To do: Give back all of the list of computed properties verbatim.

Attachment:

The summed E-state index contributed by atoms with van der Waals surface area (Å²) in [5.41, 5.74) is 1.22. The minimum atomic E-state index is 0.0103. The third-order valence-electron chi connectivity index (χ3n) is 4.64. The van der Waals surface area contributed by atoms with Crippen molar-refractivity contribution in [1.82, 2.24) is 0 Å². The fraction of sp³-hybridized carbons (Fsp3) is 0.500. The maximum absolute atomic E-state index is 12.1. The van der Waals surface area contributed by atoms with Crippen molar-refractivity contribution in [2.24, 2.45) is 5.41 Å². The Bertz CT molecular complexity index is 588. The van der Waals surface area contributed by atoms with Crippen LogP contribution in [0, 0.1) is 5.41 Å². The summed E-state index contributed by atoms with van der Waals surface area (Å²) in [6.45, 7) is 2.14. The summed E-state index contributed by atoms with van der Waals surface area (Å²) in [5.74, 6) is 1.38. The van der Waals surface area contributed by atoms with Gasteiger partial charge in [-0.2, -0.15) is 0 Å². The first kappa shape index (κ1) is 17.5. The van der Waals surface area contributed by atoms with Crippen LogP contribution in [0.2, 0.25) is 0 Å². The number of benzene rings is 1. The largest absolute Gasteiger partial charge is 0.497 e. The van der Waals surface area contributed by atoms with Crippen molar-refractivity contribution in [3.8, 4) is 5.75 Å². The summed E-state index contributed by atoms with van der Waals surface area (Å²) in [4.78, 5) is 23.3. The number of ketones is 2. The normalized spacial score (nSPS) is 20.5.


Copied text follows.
The summed E-state index contributed by atoms with van der Waals surface area (Å²) in [5.41, 5.74) is 1.22. The minimum atomic E-state index is 0.0103. The third-order valence-electron chi connectivity index (χ3n) is 4.64. The van der Waals surface area contributed by atoms with Crippen molar-refractivity contribution in [1.82, 2.24) is 0 Å². The fraction of sp³-hybridized carbons (Fsp3) is 0.500. The maximum absolute atomic E-state index is 12.1. The van der Waals surface area contributed by atoms with Crippen molar-refractivity contribution in [2.24, 2.45) is 5.41 Å². The Bertz CT molecular complexity index is 588. The van der Waals surface area contributed by atoms with Crippen LogP contribution in [0, 0.1) is 5.41 Å². The summed E-state index contributed by atoms with van der Waals surface area (Å²) in [6.45, 7) is 2.14. The summed E-state index contributed by atoms with van der Waals surface area (Å²) in [5.74, 6) is 1.38. The van der Waals surface area contributed by atoms with Gasteiger partial charge in [-0.2, -0.15) is 0 Å². The first kappa shape index (κ1) is 17.5. The van der Waals surface area contributed by atoms with Crippen LogP contribution in [0.2, 0.25) is 0 Å². The number of benzene rings is 1. The largest absolute Gasteiger partial charge is 0.497 e. The van der Waals surface area contributed by atoms with Crippen molar-refractivity contribution in [3.8, 4) is 5.75 Å². The summed E-state index contributed by atoms with van der Waals surface area (Å²) in [4.78, 5) is 23.3. The number of ketones is 2. The normalized spacial score (nSPS) is 20.5.